Did you know that on average, every new vehicle manufactured today uses about 27 pounds of adhesives or glue?
In the past ten years, according to The Wall Street Journal, car manufacturers only used about 17 pounds of glue or adhesives to hold the different car components together in much the same way as phones or airplanes and a plethora of other items. And not every driver knew about this.
Tougher Fuel Economy Standards
The old expression that a car seems held together with baling wire and glue is no longer just an adage. It is now a reality as automakers comply with the tough fuel economy standards requiring vehicles to be lighter in every possible way. And car manufacturers have to devise new assembly processes that make use of powerful glues in lieu of screws and welds.
Adhesives Used Since The 1960s
Adhesives have been used in cars and airplanes for the past 50 years or more. In the early 60s, cars had windshields were glued to their frames. GM introduced the minivans in the latter part of the 1980s with plastic body panels held to the steel frame using adhesives.
Increased Demand For Adhesives By Auto Makers
Today, aside from the standard GM cars, Cadillac ATS and CTS sedans also use adhesives to stiffen the car’s body so it won’t wobble. According to David Malik, director of advanced vehicle development of GM, car manufacturers are going to see structural adhesives across more and more vehicles. But a Ford researcher, John Hill who is responsible for adhesives said that he expects the adhesive content of vehicles to continue to rise. It’s not as if carmakers are trying to glue an entire vehicle together.
There are certain parts of vehicles that still require the use of welds, screws, and bolts. Where fastening of structural steel components require structural bolts, engine components of vehicles are typically held together by bolts and other metal fasteners because adhesives don’t perform well under high and extreme temperatures.
Lighter Vehicles Made Possible By Adhesives
As automakers try to keep the cars lighter by using thinner steel, they use adhesives to serve as a backing material that will stiffen the steel so that the cars won’t feel flimsy. In addition, noise is dampened by adhesives, and rivets and welds are eliminated in areas where they would not look visually pleasing.
The latest Ford F-150 2015 model with a new aluminum body is said to require three times as many adhesives as the current pickup. The new electric-hybrid cars from BMW AG are manufactured with compartments made of carbon-fiber joined with adhesives and eliminated metal fasteners. In the same light, GM’s Corvette now comes with a roof made of carbon fiber that is glued to a magnesium frame.
There are advantages in using adhesives and they include:
- Automakers can join structural materials like steel, carbon fiber, and aluminum which can’t be welded together
- A damaged part of a carbon-fiber or aluminum body panel can be cut out and replaced with a portion that is glued in. This eliminates using an entire panel which can be more costly.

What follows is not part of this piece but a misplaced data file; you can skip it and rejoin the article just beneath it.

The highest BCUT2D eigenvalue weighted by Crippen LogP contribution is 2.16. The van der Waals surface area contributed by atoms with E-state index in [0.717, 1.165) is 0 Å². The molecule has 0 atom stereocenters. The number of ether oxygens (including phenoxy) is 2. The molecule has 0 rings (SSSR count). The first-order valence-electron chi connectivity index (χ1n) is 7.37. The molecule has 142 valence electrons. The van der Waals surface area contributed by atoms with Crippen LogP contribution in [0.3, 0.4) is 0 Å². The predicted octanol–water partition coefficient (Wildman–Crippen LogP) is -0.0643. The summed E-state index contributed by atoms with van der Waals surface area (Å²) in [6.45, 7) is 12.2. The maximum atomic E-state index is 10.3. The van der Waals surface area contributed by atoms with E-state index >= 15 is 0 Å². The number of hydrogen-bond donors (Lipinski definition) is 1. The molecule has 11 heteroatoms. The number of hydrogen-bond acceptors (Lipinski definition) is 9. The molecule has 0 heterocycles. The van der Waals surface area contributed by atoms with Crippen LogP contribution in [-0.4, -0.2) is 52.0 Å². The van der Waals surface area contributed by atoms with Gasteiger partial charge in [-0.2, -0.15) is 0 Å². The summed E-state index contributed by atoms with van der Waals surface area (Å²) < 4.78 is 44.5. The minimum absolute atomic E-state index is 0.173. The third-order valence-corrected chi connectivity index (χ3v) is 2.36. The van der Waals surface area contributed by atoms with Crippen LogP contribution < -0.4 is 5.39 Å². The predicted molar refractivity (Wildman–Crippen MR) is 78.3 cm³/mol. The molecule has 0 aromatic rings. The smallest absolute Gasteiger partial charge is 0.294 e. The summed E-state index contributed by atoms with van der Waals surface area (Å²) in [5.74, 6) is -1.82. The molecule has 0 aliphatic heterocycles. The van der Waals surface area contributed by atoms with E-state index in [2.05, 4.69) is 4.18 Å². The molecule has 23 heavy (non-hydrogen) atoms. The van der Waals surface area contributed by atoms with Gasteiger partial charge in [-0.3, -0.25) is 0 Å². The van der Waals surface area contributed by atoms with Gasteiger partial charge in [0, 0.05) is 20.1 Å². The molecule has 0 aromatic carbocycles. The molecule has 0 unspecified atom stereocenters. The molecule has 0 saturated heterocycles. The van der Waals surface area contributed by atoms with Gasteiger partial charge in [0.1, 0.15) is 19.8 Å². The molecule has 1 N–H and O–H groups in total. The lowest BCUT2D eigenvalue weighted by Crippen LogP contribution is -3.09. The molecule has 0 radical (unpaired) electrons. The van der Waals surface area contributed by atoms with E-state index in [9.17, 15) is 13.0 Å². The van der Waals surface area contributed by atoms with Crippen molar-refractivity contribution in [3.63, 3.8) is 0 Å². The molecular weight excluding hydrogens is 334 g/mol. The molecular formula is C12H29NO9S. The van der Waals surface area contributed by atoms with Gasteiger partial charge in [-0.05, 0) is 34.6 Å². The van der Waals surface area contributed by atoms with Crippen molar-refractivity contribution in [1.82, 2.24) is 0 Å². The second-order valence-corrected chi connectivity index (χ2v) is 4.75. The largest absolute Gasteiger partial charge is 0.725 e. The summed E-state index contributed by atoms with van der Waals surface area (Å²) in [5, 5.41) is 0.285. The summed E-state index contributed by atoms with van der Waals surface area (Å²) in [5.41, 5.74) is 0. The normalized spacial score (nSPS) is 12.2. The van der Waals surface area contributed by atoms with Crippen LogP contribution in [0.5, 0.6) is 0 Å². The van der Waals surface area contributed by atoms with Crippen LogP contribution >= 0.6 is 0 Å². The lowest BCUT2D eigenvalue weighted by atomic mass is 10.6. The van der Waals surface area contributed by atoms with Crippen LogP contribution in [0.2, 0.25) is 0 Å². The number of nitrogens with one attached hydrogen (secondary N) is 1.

Similarly, there are deemed disadvantages in using adhesives in car manufacturing, which include health risks to workers because of some harmful solvent or other substance content of adhesives; oily or dirty car parts or components can defeat adhesives, and adhesives can be so strong that dis-assembly can be complicated and difficult. But regardless, for car manufacturers, the new welding now is bonding with adhesives.
Is the car you’re driving a product of new welding?
3 thoughts on “Are You Afraid Your Car Will Break Apart Because It Is Glued?”
I really had no idea that glue is used so widely to hold metal or aluminum or plastic parts together. When we think of automobiles, we just assume that the body of the car and the components are all held together with some super secure system of complex nuts and bolts. So yes, I do have some measure of concern with how prevalent glue has become in the construction of automobiles and other modes of conveyance, for that matter.
From Pritt stick in school bags to Audi sports cars, it seems to me that adhesives have come a long way since natural gums and resins, and new high-tech variations are currently top of the list for carmakers as they seek ways to make cars lighter and tougher. For auto suppliers like Henkel, PPG and Atlas Copco, providing tailor-made adhesives that can absorb the shock of a crash and reduce rattles allows them to push for higher prices – and make more profits.
Many parts on Audi’s R8 are held together by advanced structural adhesives which have also been developed to withstand racetrack vibrations and fierce heat. It seems that carmakers including Audi and Mercedes-Benz are turning to high-tech adhesives as they seek ways to make cars lighter and tougher. Automakers are now using more aluminum and exotic composites, which cannot be welded together but have to be glued with adhesives that will not lose their strength and can hold together parts even at top speeds and high pressure.
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